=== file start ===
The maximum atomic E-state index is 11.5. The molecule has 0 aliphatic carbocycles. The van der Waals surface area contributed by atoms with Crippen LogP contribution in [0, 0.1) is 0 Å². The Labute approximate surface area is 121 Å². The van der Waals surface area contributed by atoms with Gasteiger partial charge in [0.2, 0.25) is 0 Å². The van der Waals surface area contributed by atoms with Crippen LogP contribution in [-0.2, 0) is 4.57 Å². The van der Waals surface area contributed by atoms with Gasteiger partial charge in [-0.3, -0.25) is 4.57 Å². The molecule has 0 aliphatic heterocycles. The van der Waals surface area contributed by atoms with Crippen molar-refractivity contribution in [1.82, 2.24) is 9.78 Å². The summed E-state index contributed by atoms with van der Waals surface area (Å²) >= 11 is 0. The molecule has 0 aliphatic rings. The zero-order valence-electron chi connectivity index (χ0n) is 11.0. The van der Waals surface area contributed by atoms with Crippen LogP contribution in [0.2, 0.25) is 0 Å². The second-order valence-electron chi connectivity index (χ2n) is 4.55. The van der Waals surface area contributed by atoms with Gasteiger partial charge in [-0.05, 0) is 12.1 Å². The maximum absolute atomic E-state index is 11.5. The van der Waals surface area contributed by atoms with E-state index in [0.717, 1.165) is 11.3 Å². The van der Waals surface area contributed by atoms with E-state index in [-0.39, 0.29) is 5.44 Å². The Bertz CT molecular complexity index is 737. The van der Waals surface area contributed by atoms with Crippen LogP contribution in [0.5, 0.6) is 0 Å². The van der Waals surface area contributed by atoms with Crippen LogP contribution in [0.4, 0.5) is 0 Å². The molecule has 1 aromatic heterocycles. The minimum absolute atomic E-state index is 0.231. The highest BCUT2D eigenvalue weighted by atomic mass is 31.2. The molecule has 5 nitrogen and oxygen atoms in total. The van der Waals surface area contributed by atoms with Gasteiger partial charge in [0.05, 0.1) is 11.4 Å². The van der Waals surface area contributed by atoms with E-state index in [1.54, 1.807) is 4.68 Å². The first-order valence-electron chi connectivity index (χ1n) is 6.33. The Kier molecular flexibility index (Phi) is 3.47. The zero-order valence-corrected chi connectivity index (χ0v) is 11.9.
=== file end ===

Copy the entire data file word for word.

The maximum atomic E-state index is 11.5. The molecule has 0 aliphatic carbocycles. The van der Waals surface area contributed by atoms with Crippen LogP contribution in [0, 0.1) is 0 Å². The Labute approximate surface area is 121 Å². The van der Waals surface area contributed by atoms with Gasteiger partial charge in [0.2, 0.25) is 0 Å². The van der Waals surface area contributed by atoms with Crippen LogP contribution in [-0.2, 0) is 4.57 Å². The van der Waals surface area contributed by atoms with Gasteiger partial charge in [-0.3, -0.25) is 4.57 Å². The molecule has 0 aliphatic heterocycles. The van der Waals surface area contributed by atoms with Crippen molar-refractivity contribution in [1.82, 2.24) is 9.78 Å². The summed E-state index contributed by atoms with van der Waals surface area (Å²) >= 11 is 0. The molecule has 0 aliphatic rings. The zero-order valence-electron chi connectivity index (χ0n) is 11.0. The van der Waals surface area contributed by atoms with Crippen LogP contribution in [0.2, 0.25) is 0 Å². The second-order valence-electron chi connectivity index (χ2n) is 4.55. The van der Waals surface area contributed by atoms with Gasteiger partial charge in [-0.05, 0) is 12.1 Å². The maximum absolute atomic E-state index is 11.5. The van der Waals surface area contributed by atoms with E-state index in [0.717, 1.165) is 11.3 Å². The van der Waals surface area contributed by atoms with E-state index in [-0.39, 0.29) is 5.44 Å². The Bertz CT molecular complexity index is 737. The van der Waals surface area contributed by atoms with Crippen LogP contribution in [0.5, 0.6) is 0 Å². The van der Waals surface area contributed by atoms with Crippen LogP contribution in [0.4, 0.5) is 0 Å². The molecule has 1 aromatic heterocycles. The minimum absolute atomic E-state index is 0.231. The highest BCUT2D eigenvalue weighted by atomic mass is 31.2. The molecule has 5 nitrogen and oxygen atoms in total. The van der Waals surface area contributed by atoms with Gasteiger partial charge in [0.05, 0.1) is 11.4 Å². The van der Waals surface area contributed by atoms with E-state index in [1.54, 1.807) is 4.68 Å². The first-order valence-electron chi connectivity index (χ1n) is 6.33. The Kier molecular flexibility index (Phi) is 3.47. The zero-order valence-corrected chi connectivity index (χ0v) is 11.9.